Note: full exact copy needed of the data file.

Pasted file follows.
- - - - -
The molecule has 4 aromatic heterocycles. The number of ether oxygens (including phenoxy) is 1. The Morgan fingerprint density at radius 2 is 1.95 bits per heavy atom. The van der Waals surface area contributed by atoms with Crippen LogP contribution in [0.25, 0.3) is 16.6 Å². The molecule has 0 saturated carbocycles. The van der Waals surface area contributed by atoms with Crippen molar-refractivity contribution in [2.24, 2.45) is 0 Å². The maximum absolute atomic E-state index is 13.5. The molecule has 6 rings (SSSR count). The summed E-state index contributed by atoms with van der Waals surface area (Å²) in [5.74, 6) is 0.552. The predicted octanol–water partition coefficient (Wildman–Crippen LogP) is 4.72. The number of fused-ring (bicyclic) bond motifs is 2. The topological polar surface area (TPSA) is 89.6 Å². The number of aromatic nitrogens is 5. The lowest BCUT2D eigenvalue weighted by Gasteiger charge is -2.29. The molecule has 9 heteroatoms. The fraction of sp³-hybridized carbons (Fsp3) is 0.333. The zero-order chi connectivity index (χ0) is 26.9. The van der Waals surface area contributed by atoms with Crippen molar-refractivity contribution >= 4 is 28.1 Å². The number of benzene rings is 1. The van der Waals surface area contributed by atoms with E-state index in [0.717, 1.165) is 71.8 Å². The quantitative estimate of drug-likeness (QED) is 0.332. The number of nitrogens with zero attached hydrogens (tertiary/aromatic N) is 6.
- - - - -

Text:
The molecule has 4 aromatic heterocycles. The number of ether oxygens (including phenoxy) is 1. The Morgan fingerprint density at radius 2 is 1.95 bits per heavy atom. The van der Waals surface area contributed by atoms with Crippen LogP contribution in [0.25, 0.3) is 16.6 Å². The molecule has 0 saturated carbocycles. The van der Waals surface area contributed by atoms with Crippen molar-refractivity contribution in [2.24, 2.45) is 0 Å². The maximum absolute atomic E-state index is 13.5. The molecule has 6 rings (SSSR count). The summed E-state index contributed by atoms with van der Waals surface area (Å²) in [5.74, 6) is 0.552. The predicted octanol–water partition coefficient (Wildman–Crippen LogP) is 4.72. The number of fused-ring (bicyclic) bond motifs is 2. The topological polar surface area (TPSA) is 89.6 Å². The number of aromatic nitrogens is 5. The lowest BCUT2D eigenvalue weighted by Gasteiger charge is -2.29. The molecule has 9 heteroatoms. The fraction of sp³-hybridized carbons (Fsp3) is 0.333. The zero-order chi connectivity index (χ0) is 26.9. The van der Waals surface area contributed by atoms with Crippen molar-refractivity contribution >= 4 is 28.1 Å². The number of benzene rings is 1. The van der Waals surface area contributed by atoms with E-state index in [0.717, 1.165) is 71.8 Å². The quantitative estimate of drug-likeness (QED) is 0.332. The number of nitrogens with zero attached hydrogens (tertiary/aromatic N) is 6.